Senator Kennedy also opposed the elections described in the Geneva Agreement. He contended that neither the United States nor Free Vietnam had agreed to the elections. Furthermore, he also pleaded for more support for President Diem whose government was the first step towards establishing democracy in Southeast Asia. Ngo Dihn Diem was a man of immense ability and honesty. With his stern policies, Diem was able to reform much of his ravished country. However, Diem’s authoritarian methods disaffected many of his citizens. “Diem lost ground in the countryside by replacing elected village chiefs and councils with his own appointees, who were unresponsive to the interests of the peasantry and often corrupt. A program of land reform, begun in 1956 with American support and advice, three years later was virtually inoperative. By that time, only 10 percent of the tenant farmers had received any land at all and for many of them the reform meant merely that they had to pay for land the Viet Minh had distributed to them earlier from the holdings of absentee owners.” (Lewy, 14) On the other hand, the Viet Minh gathered large amounts of support by endorsing the appeals of the peasants. Some historians contend that it was the unrestrained crusade of forceful suppression of the Viet Minh that caused the southern insurgency. However, current evidence claims that this is not true. According to several defectors, “the decision to begin the armed struggle in the South was made by the Central Committee of the Vietnamese Workers’ (Lao Dong) party (VWP), the communist party of Vietnam, in Hanoi in 1959.” (Lewy, 15)

President Diem’s anticommunist efforts led to severe losses in power of the VWP in South Vietnam. Nevertheless, the potential for a revolution was steadily increasing. The southern branch of the VWP demanded changes in policy, and as a result the resolution to create an armed force in the South was made during the Fifteenth Conference of the Central Committee. In July of 1959 there was a large movement of military personnel into South Vietnam; more than 4,000 communists who had ties to the South moved back to South Vietnam between 1959 and 1960. General Giap stated, “The North has become a large rear echelon of our army. The North is the revolutionary base for the whole country.” (Pike, 78)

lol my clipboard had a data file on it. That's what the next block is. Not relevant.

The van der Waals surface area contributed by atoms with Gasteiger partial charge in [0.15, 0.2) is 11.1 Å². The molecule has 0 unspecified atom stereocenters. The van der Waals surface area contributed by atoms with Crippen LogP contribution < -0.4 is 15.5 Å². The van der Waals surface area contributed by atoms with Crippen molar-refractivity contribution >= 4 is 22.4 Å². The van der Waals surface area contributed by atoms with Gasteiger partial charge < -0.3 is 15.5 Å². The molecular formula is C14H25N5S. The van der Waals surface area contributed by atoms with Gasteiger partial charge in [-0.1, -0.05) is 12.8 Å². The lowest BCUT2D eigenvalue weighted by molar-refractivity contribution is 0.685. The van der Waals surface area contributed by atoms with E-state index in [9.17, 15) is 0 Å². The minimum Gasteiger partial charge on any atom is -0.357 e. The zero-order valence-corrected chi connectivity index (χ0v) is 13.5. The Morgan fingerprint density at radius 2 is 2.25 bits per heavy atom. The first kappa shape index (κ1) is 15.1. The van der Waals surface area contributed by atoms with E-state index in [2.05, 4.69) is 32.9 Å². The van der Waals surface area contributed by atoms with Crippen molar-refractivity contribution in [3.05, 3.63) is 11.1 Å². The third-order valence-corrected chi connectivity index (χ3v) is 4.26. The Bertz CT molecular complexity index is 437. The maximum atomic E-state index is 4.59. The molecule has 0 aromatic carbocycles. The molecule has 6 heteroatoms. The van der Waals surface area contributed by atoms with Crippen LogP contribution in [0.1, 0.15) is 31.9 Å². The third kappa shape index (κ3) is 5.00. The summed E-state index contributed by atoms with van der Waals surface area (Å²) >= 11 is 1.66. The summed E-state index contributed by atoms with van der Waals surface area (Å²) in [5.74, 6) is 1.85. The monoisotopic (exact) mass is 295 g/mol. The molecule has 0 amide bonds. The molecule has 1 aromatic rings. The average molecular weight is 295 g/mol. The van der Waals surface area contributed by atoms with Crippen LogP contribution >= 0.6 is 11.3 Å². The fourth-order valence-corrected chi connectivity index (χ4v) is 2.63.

Ngo Dinh Diem, President of South Vietnam, was able to effectively reform his country. However, he also disaffected many of his citizens with his harsh, authoritarian rule.

When John f. Kennedy became President in 1961, the anticommunist efforts in Vietnam was succumbing to an ever increasingly powerful North Vietnam. The Vietnamese Communists, or Viet Cong (VC), controlled most of the country and commanded the loyalty of many of its civilians. President Kennedy knew that suppression of communism in Vietnam was of the utmost importance to U.S. foreign policy. His confidence in the importance of Indochina and Southeast Asia had origins stretching as far back as 1954. His belief that the U.S. had to support these areas of the world was bolstered by Nikita Khrushchev’s promise to support wars of national liberation in the developing world, which included Vietnam. Furthermore, the authority of the United States was questioned after its failure in invading Cuba in April of 1961. Vietnam would serve as a proving ground for American international power. Also, by exerting power in an area of the world that clearly challenged U.S. resolve against communist efforts, namely Southeast Asia, would prove to the Soviet Union, Communist China, and the rest of the world President Kennedy’s strength and resolution.